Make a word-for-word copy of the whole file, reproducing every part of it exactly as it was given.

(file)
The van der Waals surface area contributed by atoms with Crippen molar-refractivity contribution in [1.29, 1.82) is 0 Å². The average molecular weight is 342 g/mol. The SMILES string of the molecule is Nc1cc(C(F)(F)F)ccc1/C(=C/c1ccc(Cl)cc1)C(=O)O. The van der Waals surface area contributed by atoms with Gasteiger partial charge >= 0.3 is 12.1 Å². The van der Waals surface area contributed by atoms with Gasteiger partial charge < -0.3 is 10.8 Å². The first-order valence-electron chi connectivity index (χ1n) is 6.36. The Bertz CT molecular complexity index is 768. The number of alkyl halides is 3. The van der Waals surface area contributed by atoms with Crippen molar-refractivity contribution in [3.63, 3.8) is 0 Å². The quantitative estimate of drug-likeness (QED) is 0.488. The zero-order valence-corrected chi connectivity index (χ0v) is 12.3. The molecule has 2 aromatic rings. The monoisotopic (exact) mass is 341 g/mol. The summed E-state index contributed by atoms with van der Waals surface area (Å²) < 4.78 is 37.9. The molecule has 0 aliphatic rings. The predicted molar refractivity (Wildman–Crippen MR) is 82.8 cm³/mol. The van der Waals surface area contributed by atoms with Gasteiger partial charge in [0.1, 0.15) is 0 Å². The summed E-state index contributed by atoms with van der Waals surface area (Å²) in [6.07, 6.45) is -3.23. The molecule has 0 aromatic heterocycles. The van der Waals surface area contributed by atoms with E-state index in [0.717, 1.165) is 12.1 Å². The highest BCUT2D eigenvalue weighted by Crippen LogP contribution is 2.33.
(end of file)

The van der Waals surface area contributed by atoms with Crippen molar-refractivity contribution in [1.29, 1.82) is 0 Å². The average molecular weight is 342 g/mol. The SMILES string of the molecule is Nc1cc(C(F)(F)F)ccc1/C(=C/c1ccc(Cl)cc1)C(=O)O. The van der Waals surface area contributed by atoms with Gasteiger partial charge >= 0.3 is 12.1 Å². The van der Waals surface area contributed by atoms with Gasteiger partial charge < -0.3 is 10.8 Å². The first-order valence-electron chi connectivity index (χ1n) is 6.36. The Bertz CT molecular complexity index is 768. The number of alkyl halides is 3. The van der Waals surface area contributed by atoms with Crippen molar-refractivity contribution in [3.63, 3.8) is 0 Å². The quantitative estimate of drug-likeness (QED) is 0.488. The zero-order valence-corrected chi connectivity index (χ0v) is 12.3. The molecule has 2 aromatic rings. The monoisotopic (exact) mass is 341 g/mol. The summed E-state index contributed by atoms with van der Waals surface area (Å²) < 4.78 is 37.9. The molecule has 0 aliphatic rings. The predicted molar refractivity (Wildman–Crippen MR) is 82.8 cm³/mol. The van der Waals surface area contributed by atoms with Gasteiger partial charge in [0.1, 0.15) is 0 Å². The summed E-state index contributed by atoms with van der Waals surface area (Å²) in [6.07, 6.45) is -3.23. The molecule has 0 aromatic heterocycles. The van der Waals surface area contributed by atoms with E-state index in [0.717, 1.165) is 12.1 Å². The highest BCUT2D eigenvalue weighted by Crippen LogP contribution is 2.33.